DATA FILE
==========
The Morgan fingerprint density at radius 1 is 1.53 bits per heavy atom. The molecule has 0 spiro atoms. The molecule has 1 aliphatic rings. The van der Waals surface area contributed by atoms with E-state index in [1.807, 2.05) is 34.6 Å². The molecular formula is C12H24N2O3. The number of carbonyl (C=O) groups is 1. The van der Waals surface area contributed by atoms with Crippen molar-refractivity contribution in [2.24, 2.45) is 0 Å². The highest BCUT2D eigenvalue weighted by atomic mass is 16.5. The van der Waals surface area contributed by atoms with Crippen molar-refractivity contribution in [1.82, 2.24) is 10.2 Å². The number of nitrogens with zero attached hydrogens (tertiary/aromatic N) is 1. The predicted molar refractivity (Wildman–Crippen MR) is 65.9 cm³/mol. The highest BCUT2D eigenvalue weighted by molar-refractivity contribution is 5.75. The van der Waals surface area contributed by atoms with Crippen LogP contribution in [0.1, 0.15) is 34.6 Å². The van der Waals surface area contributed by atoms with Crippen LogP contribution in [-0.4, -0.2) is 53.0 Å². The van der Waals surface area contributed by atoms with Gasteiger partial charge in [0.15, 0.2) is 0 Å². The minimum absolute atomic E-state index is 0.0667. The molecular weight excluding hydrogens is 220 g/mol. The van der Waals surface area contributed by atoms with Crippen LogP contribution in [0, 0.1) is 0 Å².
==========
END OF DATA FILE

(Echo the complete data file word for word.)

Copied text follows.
The Morgan fingerprint density at radius 1 is 1.53 bits per heavy atom. The molecule has 0 spiro atoms. The molecule has 1 aliphatic rings. The van der Waals surface area contributed by atoms with E-state index in [1.807, 2.05) is 34.6 Å². The molecular formula is C12H24N2O3. The number of carbonyl (C=O) groups is 1. The van der Waals surface area contributed by atoms with Crippen molar-refractivity contribution in [2.24, 2.45) is 0 Å². The highest BCUT2D eigenvalue weighted by atomic mass is 16.5. The van der Waals surface area contributed by atoms with Crippen molar-refractivity contribution in [1.82, 2.24) is 10.2 Å². The number of nitrogens with zero attached hydrogens (tertiary/aromatic N) is 1. The predicted molar refractivity (Wildman–Crippen MR) is 65.9 cm³/mol. The highest BCUT2D eigenvalue weighted by molar-refractivity contribution is 5.75. The van der Waals surface area contributed by atoms with Crippen LogP contribution in [0.1, 0.15) is 34.6 Å². The van der Waals surface area contributed by atoms with Crippen LogP contribution in [-0.4, -0.2) is 53.0 Å². The van der Waals surface area contributed by atoms with Gasteiger partial charge in [0.15, 0.2) is 0 Å². The minimum absolute atomic E-state index is 0.0667. The molecular weight excluding hydrogens is 220 g/mol. The van der Waals surface area contributed by atoms with Crippen LogP contribution in [0, 0.1) is 0 Å².